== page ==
“In the mid-1970s a number of research projects were funded by EPA and other government agencies to evaluate alternative technologies relying on scrap tires as inputs.”

This comes from a study funded by the EPA in 1985. That report was completed, however, because little resulted from the initial research.

“None of these studies included other environmental or health costs such as tire fires or disease from mosquitoes,” it notes. “To date, the impact of this research on government policy has been minimal, due in large part to greater concern over hazardous waste disposal and declining energy prices.”

Government funding was provided, and laws were created. But all of this is based off the foundation that there is a market for the tire chips being produced by the processors.

As the years go by, the problem doesn’t get smaller. In fact, the actual size of the problem has grown as tire sizes continue to get bigger.

“It costs more to shred them,” Vega said.

Some of the uses of tire chips include:

  • Tire derived fuel applications
  • Lightweight backfill in gas venting systems
  • Bulkheads and septic system drain fields
  • Landfill leachate collection systems in new cell construction
  • Ground rubber applications (including asphalt/sealants, mulch and recreational surfaces
  • Civil engineering applications

“It would be wonderful if you could burn them for energy, but they create a lot of emissions,” which creates an even bigger problem than the tires.

Major tire manufacturers are exploring ways of creating tires from materials that will be more sustainable.

According to Tire Review, the global green tire market is estimated to encompass roughly 38% of the tire industry as a whole. Public interest, consumer education, and government regulations are pushing the growth of this portion of the industry.

A traditional tire is composed of the following:

  • 19% Natural rubber, usually from trees in Southeast Asia
  • 38% Synthetic ­rubber (butadiene, styrene, halobutyl rubber) and additives, to prevent damage from ozone and oxygen, and to promote curing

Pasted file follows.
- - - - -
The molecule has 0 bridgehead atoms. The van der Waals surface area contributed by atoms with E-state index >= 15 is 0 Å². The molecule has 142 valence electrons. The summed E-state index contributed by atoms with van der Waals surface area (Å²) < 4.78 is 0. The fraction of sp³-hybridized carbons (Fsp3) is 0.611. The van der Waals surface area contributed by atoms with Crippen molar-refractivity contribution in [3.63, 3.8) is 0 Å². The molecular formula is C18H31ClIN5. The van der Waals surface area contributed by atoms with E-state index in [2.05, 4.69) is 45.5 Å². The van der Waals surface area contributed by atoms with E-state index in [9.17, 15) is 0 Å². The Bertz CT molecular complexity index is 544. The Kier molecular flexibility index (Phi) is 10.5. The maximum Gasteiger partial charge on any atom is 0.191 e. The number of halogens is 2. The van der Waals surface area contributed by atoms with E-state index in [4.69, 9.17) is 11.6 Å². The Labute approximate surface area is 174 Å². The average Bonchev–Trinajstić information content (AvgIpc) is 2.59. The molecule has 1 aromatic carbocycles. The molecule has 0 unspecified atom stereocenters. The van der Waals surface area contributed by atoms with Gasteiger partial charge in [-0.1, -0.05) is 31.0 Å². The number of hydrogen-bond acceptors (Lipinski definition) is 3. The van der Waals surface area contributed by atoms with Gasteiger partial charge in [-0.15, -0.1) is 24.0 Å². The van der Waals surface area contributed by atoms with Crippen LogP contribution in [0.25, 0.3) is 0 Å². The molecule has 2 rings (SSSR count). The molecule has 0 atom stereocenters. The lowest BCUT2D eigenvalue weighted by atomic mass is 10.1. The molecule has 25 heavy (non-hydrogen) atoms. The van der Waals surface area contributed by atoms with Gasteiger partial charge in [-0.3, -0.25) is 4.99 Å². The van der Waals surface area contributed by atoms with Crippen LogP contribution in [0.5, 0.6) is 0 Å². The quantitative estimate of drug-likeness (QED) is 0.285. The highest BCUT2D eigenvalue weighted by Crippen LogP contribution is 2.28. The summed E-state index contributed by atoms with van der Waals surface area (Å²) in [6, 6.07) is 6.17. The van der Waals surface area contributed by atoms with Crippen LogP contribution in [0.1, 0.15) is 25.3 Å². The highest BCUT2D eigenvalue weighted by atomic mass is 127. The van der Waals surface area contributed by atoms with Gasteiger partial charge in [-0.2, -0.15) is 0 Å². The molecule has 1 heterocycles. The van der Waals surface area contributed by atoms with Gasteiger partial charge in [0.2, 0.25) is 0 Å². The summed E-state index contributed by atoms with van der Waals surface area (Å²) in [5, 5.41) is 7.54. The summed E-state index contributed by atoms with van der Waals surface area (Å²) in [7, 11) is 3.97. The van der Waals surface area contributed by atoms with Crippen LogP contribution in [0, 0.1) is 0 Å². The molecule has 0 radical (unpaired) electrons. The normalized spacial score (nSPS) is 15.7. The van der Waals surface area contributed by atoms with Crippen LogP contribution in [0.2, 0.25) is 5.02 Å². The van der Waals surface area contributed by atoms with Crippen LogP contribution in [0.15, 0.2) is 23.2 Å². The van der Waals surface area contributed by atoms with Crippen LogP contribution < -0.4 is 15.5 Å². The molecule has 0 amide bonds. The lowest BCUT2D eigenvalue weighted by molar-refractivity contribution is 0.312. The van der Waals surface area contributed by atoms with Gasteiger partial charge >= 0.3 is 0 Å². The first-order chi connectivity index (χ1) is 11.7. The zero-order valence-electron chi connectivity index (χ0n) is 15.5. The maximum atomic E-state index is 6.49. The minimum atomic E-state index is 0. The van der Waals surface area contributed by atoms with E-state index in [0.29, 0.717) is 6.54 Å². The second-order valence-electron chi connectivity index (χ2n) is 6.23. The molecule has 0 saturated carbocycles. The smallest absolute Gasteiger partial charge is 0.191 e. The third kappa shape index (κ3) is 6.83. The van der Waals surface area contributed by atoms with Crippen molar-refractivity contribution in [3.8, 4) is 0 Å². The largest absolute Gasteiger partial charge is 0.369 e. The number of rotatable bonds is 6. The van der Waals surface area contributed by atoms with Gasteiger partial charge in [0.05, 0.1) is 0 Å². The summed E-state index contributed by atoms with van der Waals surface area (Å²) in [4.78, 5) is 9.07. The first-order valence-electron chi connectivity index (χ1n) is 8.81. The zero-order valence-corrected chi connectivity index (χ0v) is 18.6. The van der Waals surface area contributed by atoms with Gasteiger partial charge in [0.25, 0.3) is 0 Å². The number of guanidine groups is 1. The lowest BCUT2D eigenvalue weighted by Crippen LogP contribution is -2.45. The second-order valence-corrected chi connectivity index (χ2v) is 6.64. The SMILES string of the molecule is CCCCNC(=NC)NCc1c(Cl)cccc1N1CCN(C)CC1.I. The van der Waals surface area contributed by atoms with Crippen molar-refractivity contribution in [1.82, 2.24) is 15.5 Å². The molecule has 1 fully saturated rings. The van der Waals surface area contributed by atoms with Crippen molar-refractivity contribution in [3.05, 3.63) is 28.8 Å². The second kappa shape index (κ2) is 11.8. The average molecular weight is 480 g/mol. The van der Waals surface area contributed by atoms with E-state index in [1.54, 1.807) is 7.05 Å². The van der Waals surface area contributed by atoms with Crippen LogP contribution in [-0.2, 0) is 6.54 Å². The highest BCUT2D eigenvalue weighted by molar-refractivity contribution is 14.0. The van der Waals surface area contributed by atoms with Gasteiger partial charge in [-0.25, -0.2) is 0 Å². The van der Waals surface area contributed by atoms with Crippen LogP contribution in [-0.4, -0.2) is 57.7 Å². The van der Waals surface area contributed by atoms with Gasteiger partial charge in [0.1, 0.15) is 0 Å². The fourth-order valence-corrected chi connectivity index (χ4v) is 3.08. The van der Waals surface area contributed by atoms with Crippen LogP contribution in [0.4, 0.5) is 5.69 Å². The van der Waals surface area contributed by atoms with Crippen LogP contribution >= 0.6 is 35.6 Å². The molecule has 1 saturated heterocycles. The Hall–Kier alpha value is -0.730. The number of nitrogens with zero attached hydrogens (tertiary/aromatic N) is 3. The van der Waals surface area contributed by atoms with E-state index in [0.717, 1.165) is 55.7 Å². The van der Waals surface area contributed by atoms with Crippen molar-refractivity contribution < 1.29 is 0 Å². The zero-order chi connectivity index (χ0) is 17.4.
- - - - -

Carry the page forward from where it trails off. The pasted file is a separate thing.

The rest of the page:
• 4% Synthetic-­polymer fabric belts (nylon, rayon, and aramid), for reinforcement
  • 12% Wire (high-carbon steel), for ­more reinforcement
  • 26% Fillers (carbon black, silica)

The goal is to think outside that formula.

Goodyear recently unveiled a concept tire that would regenerate its tred as needed. Imagine a world without flat tires or low tire pressure.

Michelin released its concept tire three years ago. It’s airless, connected, rechargeable, customizable, and organic.

Using organic materials is essential because current tires take far too long to degrade, and when they do, they release some toxic materials into the ground.

The best thing you can do as a consumer is to consume less and know more about what you’re buying when you make those purchases.

Until you purchase an airless tire, it is important to make sure you’re putting the proper amount of air in your tires. This will keep them functional longer, and the longer they’re on your car, the less amount of time they spend in a landfill, or worse.

This next step, well, it’s not going to appeal to many. Rather than trusting someone else to do it, do it yourself, meaning you should bring your old tires to a proper disposal center. This includes any tires you see in your neighborhood.

It’s not your responsibility to clean up someone else’s mess, but disposing of tires you see improperly disposed of will also go a long way to fixing the problem. Where you just see something unsightly on the side of the road, someone else might see an opportunity to make life easier by dumping their own tires in the same spot. Then you have a dumping sight.

Also, be a watchdog for your neighborhood. You can report illegally dumped tires to the Single Point of Contact (SPOC) Hotline at (225) 219-3640 Monday – Friday, 8 a.m. to 4:30 p.m. You can call Toll Free in Louisiana at 1-888-763-5424.